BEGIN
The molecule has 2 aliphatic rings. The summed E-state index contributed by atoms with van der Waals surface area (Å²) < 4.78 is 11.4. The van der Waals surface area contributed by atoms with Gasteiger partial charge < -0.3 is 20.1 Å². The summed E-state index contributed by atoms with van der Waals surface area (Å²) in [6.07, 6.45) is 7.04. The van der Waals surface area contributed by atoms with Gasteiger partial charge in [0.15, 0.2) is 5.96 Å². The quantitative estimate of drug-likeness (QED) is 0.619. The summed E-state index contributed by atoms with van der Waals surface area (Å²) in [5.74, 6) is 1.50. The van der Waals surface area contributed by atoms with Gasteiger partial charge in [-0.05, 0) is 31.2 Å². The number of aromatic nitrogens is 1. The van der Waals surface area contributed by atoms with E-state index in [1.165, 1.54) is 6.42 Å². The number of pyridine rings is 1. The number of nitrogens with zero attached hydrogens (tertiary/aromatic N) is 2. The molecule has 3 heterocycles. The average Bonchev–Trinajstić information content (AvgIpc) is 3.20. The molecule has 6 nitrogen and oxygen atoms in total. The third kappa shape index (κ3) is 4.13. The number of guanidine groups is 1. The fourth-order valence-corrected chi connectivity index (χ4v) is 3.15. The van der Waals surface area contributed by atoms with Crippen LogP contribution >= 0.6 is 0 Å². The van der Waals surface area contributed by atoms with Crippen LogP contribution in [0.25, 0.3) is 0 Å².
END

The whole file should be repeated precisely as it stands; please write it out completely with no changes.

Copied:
The molecule has 2 aliphatic rings. The summed E-state index contributed by atoms with van der Waals surface area (Å²) < 4.78 is 11.4. The van der Waals surface area contributed by atoms with Gasteiger partial charge < -0.3 is 20.1 Å². The summed E-state index contributed by atoms with van der Waals surface area (Å²) in [6.07, 6.45) is 7.04. The van der Waals surface area contributed by atoms with Gasteiger partial charge in [0.15, 0.2) is 5.96 Å². The quantitative estimate of drug-likeness (QED) is 0.619. The summed E-state index contributed by atoms with van der Waals surface area (Å²) in [5.74, 6) is 1.50. The van der Waals surface area contributed by atoms with Gasteiger partial charge in [-0.05, 0) is 31.2 Å². The number of aromatic nitrogens is 1. The van der Waals surface area contributed by atoms with E-state index in [1.165, 1.54) is 6.42 Å². The number of pyridine rings is 1. The number of nitrogens with zero attached hydrogens (tertiary/aromatic N) is 2. The molecule has 3 heterocycles. The average Bonchev–Trinajstić information content (AvgIpc) is 3.20. The molecule has 6 nitrogen and oxygen atoms in total. The third kappa shape index (κ3) is 4.13. The number of guanidine groups is 1. The fourth-order valence-corrected chi connectivity index (χ4v) is 3.15. The van der Waals surface area contributed by atoms with Crippen LogP contribution >= 0.6 is 0 Å². The van der Waals surface area contributed by atoms with Crippen LogP contribution in [0.25, 0.3) is 0 Å².